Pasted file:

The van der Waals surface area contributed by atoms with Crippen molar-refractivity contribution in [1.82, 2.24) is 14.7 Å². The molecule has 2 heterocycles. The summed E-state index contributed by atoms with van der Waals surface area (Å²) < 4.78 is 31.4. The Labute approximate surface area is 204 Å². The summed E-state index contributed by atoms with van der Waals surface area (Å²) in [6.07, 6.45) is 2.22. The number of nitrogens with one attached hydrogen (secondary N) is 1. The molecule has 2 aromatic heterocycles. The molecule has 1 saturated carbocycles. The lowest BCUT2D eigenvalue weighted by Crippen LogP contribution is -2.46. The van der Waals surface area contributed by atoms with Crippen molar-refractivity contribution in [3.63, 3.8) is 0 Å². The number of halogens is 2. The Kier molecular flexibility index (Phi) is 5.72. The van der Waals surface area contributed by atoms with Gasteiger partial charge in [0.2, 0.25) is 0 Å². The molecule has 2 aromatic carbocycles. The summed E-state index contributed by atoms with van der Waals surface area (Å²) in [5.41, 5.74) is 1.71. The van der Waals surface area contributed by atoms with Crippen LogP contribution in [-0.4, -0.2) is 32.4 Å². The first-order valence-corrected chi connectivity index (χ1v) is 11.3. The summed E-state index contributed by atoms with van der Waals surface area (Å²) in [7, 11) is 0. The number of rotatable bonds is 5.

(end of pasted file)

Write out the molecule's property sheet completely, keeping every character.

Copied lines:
The van der Waals surface area contributed by atoms with Crippen molar-refractivity contribution in [1.82, 2.24) is 14.7 Å². The molecule has 2 heterocycles. The summed E-state index contributed by atoms with van der Waals surface area (Å²) < 4.78 is 31.4. The Labute approximate surface area is 204 Å². The summed E-state index contributed by atoms with van der Waals surface area (Å²) in [6.07, 6.45) is 2.22. The number of nitrogens with one attached hydrogen (secondary N) is 1. The molecule has 2 aromatic heterocycles. The molecule has 1 saturated carbocycles. The lowest BCUT2D eigenvalue weighted by Crippen LogP contribution is -2.46. The van der Waals surface area contributed by atoms with Crippen molar-refractivity contribution in [3.63, 3.8) is 0 Å². The number of halogens is 2. The Kier molecular flexibility index (Phi) is 5.72. The van der Waals surface area contributed by atoms with Gasteiger partial charge in [0.2, 0.25) is 0 Å². The molecule has 2 aromatic carbocycles. The summed E-state index contributed by atoms with van der Waals surface area (Å²) in [5.41, 5.74) is 1.71. The van der Waals surface area contributed by atoms with Crippen LogP contribution in [-0.4, -0.2) is 32.4 Å². The first-order valence-corrected chi connectivity index (χ1v) is 11.3. The summed E-state index contributed by atoms with van der Waals surface area (Å²) in [7, 11) is 0. The number of rotatable bonds is 5.